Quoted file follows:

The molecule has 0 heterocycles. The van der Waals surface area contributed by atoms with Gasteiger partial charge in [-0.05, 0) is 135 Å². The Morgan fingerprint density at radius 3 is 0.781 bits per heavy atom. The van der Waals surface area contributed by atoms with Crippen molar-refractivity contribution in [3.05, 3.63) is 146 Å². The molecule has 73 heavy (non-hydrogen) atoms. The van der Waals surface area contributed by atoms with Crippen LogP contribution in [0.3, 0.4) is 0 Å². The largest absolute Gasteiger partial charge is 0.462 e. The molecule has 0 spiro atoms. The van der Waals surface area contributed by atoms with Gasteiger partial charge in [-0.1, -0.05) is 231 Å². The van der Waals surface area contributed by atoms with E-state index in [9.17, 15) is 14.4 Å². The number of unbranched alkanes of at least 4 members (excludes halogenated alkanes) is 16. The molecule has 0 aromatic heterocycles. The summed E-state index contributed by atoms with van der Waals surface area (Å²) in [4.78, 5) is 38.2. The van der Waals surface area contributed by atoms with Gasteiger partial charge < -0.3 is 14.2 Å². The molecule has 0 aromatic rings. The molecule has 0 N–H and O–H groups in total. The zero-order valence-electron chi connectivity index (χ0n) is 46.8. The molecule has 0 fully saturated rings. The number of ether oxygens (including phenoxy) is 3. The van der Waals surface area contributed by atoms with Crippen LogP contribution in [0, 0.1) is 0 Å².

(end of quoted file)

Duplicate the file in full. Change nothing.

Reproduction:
The molecule has 0 heterocycles. The van der Waals surface area contributed by atoms with Gasteiger partial charge in [-0.05, 0) is 135 Å². The Morgan fingerprint density at radius 3 is 0.781 bits per heavy atom. The van der Waals surface area contributed by atoms with Crippen molar-refractivity contribution in [3.05, 3.63) is 146 Å². The molecule has 73 heavy (non-hydrogen) atoms. The van der Waals surface area contributed by atoms with Crippen LogP contribution in [0.3, 0.4) is 0 Å². The largest absolute Gasteiger partial charge is 0.462 e. The molecule has 0 spiro atoms. The van der Waals surface area contributed by atoms with Gasteiger partial charge in [-0.1, -0.05) is 231 Å². The van der Waals surface area contributed by atoms with E-state index in [9.17, 15) is 14.4 Å². The number of unbranched alkanes of at least 4 members (excludes halogenated alkanes) is 16. The molecule has 0 aromatic heterocycles. The summed E-state index contributed by atoms with van der Waals surface area (Å²) in [4.78, 5) is 38.2. The van der Waals surface area contributed by atoms with Gasteiger partial charge < -0.3 is 14.2 Å². The molecule has 0 aromatic rings. The molecule has 0 N–H and O–H groups in total. The zero-order valence-electron chi connectivity index (χ0n) is 46.8. The molecule has 0 fully saturated rings. The number of ether oxygens (including phenoxy) is 3. The van der Waals surface area contributed by atoms with Crippen LogP contribution in [0, 0.1) is 0 Å².